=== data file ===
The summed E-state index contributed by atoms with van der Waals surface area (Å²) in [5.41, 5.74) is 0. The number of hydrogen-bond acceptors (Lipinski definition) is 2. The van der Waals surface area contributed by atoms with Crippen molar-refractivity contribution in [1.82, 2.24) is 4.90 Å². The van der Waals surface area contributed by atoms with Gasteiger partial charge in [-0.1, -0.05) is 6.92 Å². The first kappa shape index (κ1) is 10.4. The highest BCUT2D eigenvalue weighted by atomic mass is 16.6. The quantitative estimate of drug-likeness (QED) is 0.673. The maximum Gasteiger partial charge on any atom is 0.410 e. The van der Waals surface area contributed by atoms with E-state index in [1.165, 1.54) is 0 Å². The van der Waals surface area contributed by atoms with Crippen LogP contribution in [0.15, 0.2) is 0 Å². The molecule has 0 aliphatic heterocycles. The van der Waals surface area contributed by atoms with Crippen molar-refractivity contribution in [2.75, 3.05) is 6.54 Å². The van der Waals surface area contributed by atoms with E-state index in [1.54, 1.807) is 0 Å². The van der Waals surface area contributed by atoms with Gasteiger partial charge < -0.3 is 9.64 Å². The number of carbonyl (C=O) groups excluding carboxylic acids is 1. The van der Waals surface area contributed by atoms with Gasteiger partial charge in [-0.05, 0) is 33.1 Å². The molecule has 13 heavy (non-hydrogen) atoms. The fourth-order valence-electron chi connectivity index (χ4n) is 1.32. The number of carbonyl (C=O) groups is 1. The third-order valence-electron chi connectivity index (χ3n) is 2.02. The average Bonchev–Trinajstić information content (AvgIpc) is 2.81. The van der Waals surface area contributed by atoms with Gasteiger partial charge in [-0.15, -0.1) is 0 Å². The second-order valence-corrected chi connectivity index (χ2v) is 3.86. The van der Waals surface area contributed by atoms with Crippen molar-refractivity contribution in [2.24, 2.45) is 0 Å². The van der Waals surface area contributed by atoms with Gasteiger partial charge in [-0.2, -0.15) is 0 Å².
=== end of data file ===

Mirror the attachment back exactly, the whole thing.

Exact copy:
The summed E-state index contributed by atoms with van der Waals surface area (Å²) in [5.41, 5.74) is 0. The number of hydrogen-bond acceptors (Lipinski definition) is 2. The van der Waals surface area contributed by atoms with Crippen molar-refractivity contribution in [1.82, 2.24) is 4.90 Å². The van der Waals surface area contributed by atoms with Gasteiger partial charge in [-0.1, -0.05) is 6.92 Å². The first kappa shape index (κ1) is 10.4. The highest BCUT2D eigenvalue weighted by atomic mass is 16.6. The quantitative estimate of drug-likeness (QED) is 0.673. The maximum Gasteiger partial charge on any atom is 0.410 e. The van der Waals surface area contributed by atoms with E-state index in [1.165, 1.54) is 0 Å². The van der Waals surface area contributed by atoms with Crippen LogP contribution in [0.15, 0.2) is 0 Å². The molecule has 0 aliphatic heterocycles. The van der Waals surface area contributed by atoms with Crippen molar-refractivity contribution in [2.75, 3.05) is 6.54 Å². The van der Waals surface area contributed by atoms with E-state index in [1.54, 1.807) is 0 Å². The van der Waals surface area contributed by atoms with Gasteiger partial charge < -0.3 is 9.64 Å². The number of carbonyl (C=O) groups excluding carboxylic acids is 1. The van der Waals surface area contributed by atoms with Gasteiger partial charge in [-0.05, 0) is 33.1 Å². The molecule has 13 heavy (non-hydrogen) atoms. The fourth-order valence-electron chi connectivity index (χ4n) is 1.32. The number of carbonyl (C=O) groups is 1. The third-order valence-electron chi connectivity index (χ3n) is 2.02. The average Bonchev–Trinajstić information content (AvgIpc) is 2.81. The van der Waals surface area contributed by atoms with Gasteiger partial charge in [-0.15, -0.1) is 0 Å². The second-order valence-corrected chi connectivity index (χ2v) is 3.86. The van der Waals surface area contributed by atoms with Crippen molar-refractivity contribution in [2.24, 2.45) is 0 Å². The van der Waals surface area contributed by atoms with Gasteiger partial charge in [-0.2, -0.15) is 0 Å².